3. Minimize loss of US lives4. Minimize destruction of US infrastructure
5. Achieve all of this as quickly as possible with minimal expenditure of US military resources
Can We Learn From Nuclear Warfare Decision Making?
“Clinical” observations• Satellites and radar indicate an enemy
launch Predictive “diagnosis”
• Are we under attack or not? Decision making timeframe
• <4 minutes to first impact when enemy subs launch from the east coast of the US
“Treatment” & intervention• Launch on warning or not?
Healthcare As a Battle Field…??The Order of Battle and the Order of Care
Demand forecasting: What do we need and when?
Predicting Terrorist Risk
Risk = P(A) × P(S|A) × C• Probability of Attack• Probability of Success if Attack occurs• Consequences of Attack (dollars, lives, national psyche,
• What are the costs of intervention and mitigation?
• Do they significantly outweigh the Risk?
*Apologies for non-attribution. This diagram was taken from a text book many years ago and the specific reference has been lost.
COLLECTIVE CONSUMPTION COLLECTIVE CONSUMPTIONNATURAL PROGRESSION OF DISEASE PERSONAL CONSUMPTION
EARLY SIGNS AND SYMPTOMS
DISABILITY (BODY STRUCTURE
CHRONIC CONDITION AND FUNCTIONAL
DEPENDENCY FOR SELF CARE
GOVERNANCE AND HEALTH
COLLECTIVE PREVENTION: Epidemiologic
Surveillance and Risk and Disease Control Program
CURE, TREATMENT, REHABILITATION
MAINTENANCE, LTC, PALLIATIVE CARE
Information & Counseling, Immunization, Early Case
Detection, Health Condition Monitoring
The Healthcare Ecosystem*
True Population RiskManagement
Robert Wood Johnson Foundation, 2014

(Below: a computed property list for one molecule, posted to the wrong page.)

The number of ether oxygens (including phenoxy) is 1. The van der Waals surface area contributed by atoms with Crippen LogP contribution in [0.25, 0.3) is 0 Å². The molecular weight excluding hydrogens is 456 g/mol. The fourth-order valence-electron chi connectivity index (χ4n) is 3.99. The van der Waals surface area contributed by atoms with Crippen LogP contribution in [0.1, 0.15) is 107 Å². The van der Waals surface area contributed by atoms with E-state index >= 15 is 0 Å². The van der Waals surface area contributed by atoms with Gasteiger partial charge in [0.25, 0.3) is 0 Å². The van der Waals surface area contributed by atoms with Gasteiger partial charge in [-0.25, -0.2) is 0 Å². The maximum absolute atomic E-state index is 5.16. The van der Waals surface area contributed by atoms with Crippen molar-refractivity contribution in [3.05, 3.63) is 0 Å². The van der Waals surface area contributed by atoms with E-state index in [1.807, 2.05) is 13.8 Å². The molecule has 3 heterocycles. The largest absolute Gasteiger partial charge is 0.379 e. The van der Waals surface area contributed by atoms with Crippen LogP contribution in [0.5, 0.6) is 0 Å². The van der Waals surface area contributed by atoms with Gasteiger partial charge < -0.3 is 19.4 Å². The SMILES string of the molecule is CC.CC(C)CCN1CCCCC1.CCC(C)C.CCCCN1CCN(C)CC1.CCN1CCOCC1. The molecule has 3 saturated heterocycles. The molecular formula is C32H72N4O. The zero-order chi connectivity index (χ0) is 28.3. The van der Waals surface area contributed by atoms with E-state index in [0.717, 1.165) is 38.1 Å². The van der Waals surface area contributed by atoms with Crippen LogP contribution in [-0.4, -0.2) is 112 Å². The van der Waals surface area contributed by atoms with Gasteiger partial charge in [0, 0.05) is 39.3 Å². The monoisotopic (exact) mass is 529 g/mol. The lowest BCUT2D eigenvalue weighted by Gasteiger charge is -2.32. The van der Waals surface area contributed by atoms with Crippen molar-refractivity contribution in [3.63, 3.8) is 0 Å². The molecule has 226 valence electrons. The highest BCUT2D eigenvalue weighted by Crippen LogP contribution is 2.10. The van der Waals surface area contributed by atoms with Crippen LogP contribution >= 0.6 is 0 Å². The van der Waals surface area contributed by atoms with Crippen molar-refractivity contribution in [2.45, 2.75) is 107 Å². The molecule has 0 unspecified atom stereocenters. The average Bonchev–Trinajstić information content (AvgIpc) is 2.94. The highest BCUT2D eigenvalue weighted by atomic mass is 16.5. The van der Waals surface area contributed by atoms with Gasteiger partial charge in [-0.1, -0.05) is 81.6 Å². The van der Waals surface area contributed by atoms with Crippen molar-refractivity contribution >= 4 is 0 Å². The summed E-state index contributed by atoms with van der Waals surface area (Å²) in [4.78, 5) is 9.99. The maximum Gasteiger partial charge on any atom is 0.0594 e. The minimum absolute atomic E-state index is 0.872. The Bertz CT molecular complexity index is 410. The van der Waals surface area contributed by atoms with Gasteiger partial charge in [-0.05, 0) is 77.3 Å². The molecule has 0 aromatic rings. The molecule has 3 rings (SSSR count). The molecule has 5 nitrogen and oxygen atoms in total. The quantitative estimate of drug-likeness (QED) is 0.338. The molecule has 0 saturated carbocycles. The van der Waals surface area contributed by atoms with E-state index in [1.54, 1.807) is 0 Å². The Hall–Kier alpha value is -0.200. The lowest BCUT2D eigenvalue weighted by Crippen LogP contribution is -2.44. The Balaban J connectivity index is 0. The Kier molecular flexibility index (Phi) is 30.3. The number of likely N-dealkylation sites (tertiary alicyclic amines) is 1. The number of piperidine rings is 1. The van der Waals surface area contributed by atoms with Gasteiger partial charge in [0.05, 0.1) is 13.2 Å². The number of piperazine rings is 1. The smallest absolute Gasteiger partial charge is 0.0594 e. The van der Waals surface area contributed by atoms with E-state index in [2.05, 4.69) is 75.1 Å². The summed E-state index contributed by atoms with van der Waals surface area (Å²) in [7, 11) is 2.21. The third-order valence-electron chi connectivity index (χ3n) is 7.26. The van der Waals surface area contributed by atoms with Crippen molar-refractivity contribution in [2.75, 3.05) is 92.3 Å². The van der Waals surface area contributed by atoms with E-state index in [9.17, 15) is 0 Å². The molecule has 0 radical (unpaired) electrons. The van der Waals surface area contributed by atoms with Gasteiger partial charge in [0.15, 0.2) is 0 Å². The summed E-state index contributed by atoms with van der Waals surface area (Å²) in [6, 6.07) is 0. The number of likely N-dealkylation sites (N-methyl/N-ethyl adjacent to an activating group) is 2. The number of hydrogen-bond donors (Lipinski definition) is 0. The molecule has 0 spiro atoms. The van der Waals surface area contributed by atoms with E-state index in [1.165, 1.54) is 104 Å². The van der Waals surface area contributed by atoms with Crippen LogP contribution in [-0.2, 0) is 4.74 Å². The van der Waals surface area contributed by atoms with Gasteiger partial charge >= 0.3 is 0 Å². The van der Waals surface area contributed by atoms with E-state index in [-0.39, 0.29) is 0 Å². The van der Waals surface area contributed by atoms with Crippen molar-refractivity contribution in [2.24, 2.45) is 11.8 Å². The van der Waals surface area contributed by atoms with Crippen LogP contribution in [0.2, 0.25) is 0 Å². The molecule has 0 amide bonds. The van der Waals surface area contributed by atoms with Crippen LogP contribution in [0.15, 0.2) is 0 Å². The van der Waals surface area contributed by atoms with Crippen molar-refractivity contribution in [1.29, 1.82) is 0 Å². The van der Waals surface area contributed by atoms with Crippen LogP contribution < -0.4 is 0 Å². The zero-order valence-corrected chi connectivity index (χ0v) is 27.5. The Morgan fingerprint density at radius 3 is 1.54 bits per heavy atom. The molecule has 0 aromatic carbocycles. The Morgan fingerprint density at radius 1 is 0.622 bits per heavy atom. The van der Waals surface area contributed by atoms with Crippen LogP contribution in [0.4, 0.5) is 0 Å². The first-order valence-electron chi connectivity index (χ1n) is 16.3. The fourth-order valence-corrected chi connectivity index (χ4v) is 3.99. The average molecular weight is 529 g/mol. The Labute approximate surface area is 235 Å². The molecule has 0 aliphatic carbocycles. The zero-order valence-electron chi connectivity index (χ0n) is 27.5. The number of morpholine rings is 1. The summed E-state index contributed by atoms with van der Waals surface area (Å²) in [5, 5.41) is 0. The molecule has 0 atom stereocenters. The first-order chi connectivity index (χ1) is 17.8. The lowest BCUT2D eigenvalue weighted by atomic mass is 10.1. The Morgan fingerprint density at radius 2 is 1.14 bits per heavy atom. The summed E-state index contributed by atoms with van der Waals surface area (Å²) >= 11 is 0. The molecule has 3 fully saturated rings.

Requires a collaborative strategy between leaders in healthcare, politics, charity, education, and business
Healthcare Analytics Adoption Model
Level 8 Cost per Unit of Health Payment & Prescriptive Analytics
Contracting for & managing health. Tailoring patient care based on population outcomes.
Level 7 Cost per Capita Payment & Predictive Analytics
Diagnosis-based financial reimbursement & managing risk proactively
Level 6 Cost per Case Payment& The Triple Aim
Procedure-based financial risk and applying “closed loop” analytics at the point of care
Level 5 Clinical Effectiveness & Accountable Care Measuring & managing evidence based care
Level 4 Automated External Reporting Efficient, consistent production & agility
Level 3 Automated Internal Reporting Efficient, consistent production
Level 2 Standardized Vocabulary & Patient Registries Relating and organizing the core data
Level 1 Integrated, Enterprise Data Warehouse Foundation of data and technology
Level 0 Fragmented Point Solutions Inefficient, inconsistent versions of the truth
What Are Trying To Predict and Why?
In the current economic model Those patients and situations that maximize our revenue
In the future economic model Those patients and situations that maximize our margin
Healthcare predictive analytics vendors are, for the most part, selling concepts that are suited for the latter, not the reality of the former
What Are We Trying to Predict? Why?
Common applications being marketed today Identifying preventable readmissions Risk management of decubitus ulcers LOS predictions in hospital and ICU Cost per patient per inpatient stay Likelihood of inpatient mortality Likelihood of ICU admission Appropriateness of C-section Emerging: Genomic phenotyping
Example Variables: Readmission Drivers
Newborn delivery Multiple prior admissions High creatinine High ammonia High HBA1C Low Oxygen Sats Age Admitting physician is
pulmonologist or infectious diseases